Ottawa

Retired teacher brings passion for math to YouTube

When Barbara Havrot retired from teaching in Ottawa, she took her passion for math into the online world of YouTube, where she now uploads videos of herself teaching everything from trigonometry to calculus.

Barbara Havrot teaches everything from trigonometry to calculus

Barbara Havrot says retirement wasn't suiting her, so she took out her teaching gear and started her own YouTube channel to help students better grasp Grade 11 mathematics. (Hallie Cotnam/CBC)

When Barbara Havrot retired from teaching in Ottawa, she took her passion for math into the online world of YouTube, where she now uploads videos of herself teaching everything from trigonometry to calculus.

The newly-retired woman started her own channel in the fall. She's uploaded videos delving into the Grade 11 math curriculum, and has even posted tests and exercises to help students.

"When you're retired you have to plan your days, and I was missing being part of the math world and helping kids," she told CBC Radio's Ottawa Morning on Wednesday.

"Grade 11 [university-stream] math is probably the hardest course in the high school curriculum …​ because it's a big step up from Grade 10 and kids often have a really hard time with it."

After teaching for more than 20 years, Barbara Havrot continues to support students by delivering math lessons on her own Youtube channel. 0:59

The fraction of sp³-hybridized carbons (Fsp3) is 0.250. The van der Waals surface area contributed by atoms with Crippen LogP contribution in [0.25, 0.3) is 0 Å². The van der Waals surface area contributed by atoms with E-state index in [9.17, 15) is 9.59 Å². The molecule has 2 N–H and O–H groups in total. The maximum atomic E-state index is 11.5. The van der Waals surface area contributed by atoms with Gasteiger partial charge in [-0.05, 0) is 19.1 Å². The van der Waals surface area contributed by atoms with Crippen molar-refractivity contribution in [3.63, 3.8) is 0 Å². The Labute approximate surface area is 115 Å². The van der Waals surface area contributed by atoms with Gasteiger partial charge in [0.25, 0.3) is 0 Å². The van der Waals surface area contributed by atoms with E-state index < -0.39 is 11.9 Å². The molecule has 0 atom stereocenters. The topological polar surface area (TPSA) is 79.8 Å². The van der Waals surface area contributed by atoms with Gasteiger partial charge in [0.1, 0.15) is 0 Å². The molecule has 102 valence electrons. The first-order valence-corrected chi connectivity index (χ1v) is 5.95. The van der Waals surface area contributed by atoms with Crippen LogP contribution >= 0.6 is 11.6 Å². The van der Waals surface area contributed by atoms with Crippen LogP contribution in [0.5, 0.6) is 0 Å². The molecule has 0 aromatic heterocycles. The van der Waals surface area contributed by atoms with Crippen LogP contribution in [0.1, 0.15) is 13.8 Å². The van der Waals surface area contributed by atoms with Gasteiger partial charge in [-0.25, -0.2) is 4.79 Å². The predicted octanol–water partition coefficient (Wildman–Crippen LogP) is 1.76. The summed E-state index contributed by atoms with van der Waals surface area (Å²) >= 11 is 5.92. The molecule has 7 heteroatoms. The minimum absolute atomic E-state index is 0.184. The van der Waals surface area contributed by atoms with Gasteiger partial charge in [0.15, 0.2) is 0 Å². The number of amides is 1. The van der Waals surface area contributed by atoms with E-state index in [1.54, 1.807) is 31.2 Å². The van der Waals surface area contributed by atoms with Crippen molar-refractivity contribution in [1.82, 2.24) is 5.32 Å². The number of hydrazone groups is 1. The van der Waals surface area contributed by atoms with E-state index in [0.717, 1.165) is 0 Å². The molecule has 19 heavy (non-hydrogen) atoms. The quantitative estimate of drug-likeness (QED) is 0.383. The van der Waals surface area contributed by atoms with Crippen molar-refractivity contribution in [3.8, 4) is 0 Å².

'It makes me feel pretty happy'

Her makeshift studio at home is simple. She uses a smartphone attached to a tripod, bendable lights from Ikea and blank sheets of white paper. 

Havrot's passion for math began when she was in Grade 10, when she had a "wonderful" math teacher, she said.

"I did really well in it. Once you like something, or you have success in it, then you tend to put more effort into it as well because you see those results."

Havrot teaches everything from calculus to trigonometry in her makeshift studio inside her home in Cantley, Que. (Hallie Cotnam/CBC )

Her YouTube channel has about 50 subscribers, and her videos have been viewed more than 2,000 times, she said. Usually there isn't much activity on Fridays and Saturdays, but things pick up dramatically on Sundays, she added.

When a student misses a class or has trouble keeping up, teachers usually don't have the time to go over the lesson, which are sometimes more than 40 minutes long.

So students come to her YouTube classroom to learn the stuff they missed or had trouble grasping, said Havrot, who had been a teacher for 23 years.

"This is a great way for them to come back and learn a lesson from a teacher who knows her stuff," she said.

"It makes me feel pretty happy."

CBC Radio's Ottawa Morning

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